Economically, the ability to access a healthy diet is crucially dependent upon family income, and in LMICs, this is typically dependent on a single wage earner in each family so, if that wage earner is not getting a decent salary, the whole family suffers. In the UK, it is slightly different because we tend to have multiple wage earners and if each one gets paid minimum wage there is nominally often a larger pot of money to call on, but not so in the developing world. There is a real issue that if companies based in low-income countries are not paying fair wages, it becomes even more difficult for people to fulfil their nutritional requirements.
Laura Wellesley: It is not only about asking companies to ensure they are paying a fair wage. It is also important for companies to take responsibility for their suppliers and supply chain so there is due diligence in place to ensure that they are not sourcing from companies or actors who themselves do not pay a fair wage, or suppliers without sufficient economic access to a healthy diet.
One company involved in this research, Olam, has examined the cost of diet in communities who supply their raw commodities, such as cocoa and coffee, and where they find farmers are struggling to afford a healthy diet, they are trying to tackle it through various different means, such as home gardens but also more broadly by assessing their food and nutrition security and then committing to taking some form of action with other partners in the supply chain. It is not only about the four walls of the company when you are talking about fair wage and ensuring economic access to a healthy diet.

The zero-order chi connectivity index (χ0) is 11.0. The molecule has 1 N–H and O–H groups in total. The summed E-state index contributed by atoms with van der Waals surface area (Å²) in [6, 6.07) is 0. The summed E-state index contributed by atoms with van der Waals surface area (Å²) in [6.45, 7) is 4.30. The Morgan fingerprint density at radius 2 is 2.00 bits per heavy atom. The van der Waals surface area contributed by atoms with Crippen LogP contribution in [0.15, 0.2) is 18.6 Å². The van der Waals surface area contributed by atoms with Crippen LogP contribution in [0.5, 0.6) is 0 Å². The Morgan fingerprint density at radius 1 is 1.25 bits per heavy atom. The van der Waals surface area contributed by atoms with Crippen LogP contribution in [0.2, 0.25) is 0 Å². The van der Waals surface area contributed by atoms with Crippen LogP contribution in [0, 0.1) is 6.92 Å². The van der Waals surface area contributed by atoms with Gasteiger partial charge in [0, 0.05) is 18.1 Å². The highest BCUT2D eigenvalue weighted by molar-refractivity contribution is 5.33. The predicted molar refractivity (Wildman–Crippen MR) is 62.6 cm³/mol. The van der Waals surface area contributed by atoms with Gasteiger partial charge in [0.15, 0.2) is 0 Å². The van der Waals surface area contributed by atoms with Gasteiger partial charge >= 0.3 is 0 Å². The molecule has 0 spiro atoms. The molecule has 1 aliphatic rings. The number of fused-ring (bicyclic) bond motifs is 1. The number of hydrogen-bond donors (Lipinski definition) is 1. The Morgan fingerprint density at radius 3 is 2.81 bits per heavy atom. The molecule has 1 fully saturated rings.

Tim Benton: A further broader issue is the economic flow from corporate earnings in a country to the government through taxation. Companies have a responsibility to not find creative ways to minimize their tax burden in any given country, but instead make sure they are good corporate citizens and there is a financial flow to governments so they can help tackle public health issues associated with malnourishment.
The report states that nutrition is the missing link in the SDG agenda. How can businesses play a role in helping to achieve sustainable growth?
Laura Wellesley: Big question. One of the key things we noticed, and others have noticed when looking at corporate action – or lack thereof – around nutrition, is companies are really missing a trick by not incorporating efforts to improve nutrition into existing CSR efforts, potentially undermining their own ability to deliver on commitments relating to the SDGs. That matters because investors are increasingly looking to companies to demonstrate social credentials and a capacity to deliver positive societal benefits as well as financial gains. What our report says, and what we know, is good nutrition is absolutely critical to the good health of an individual, to productivity on an individual and at a societal level, to a robust and resilient workforce that is not highly susceptible to diseases such as COVID-19. The long-term sustainability of businesses, and their efforts to demonstrate they are contributing to sustainable growth in and around the communities in which they operate, could be derailed by poor nutrition.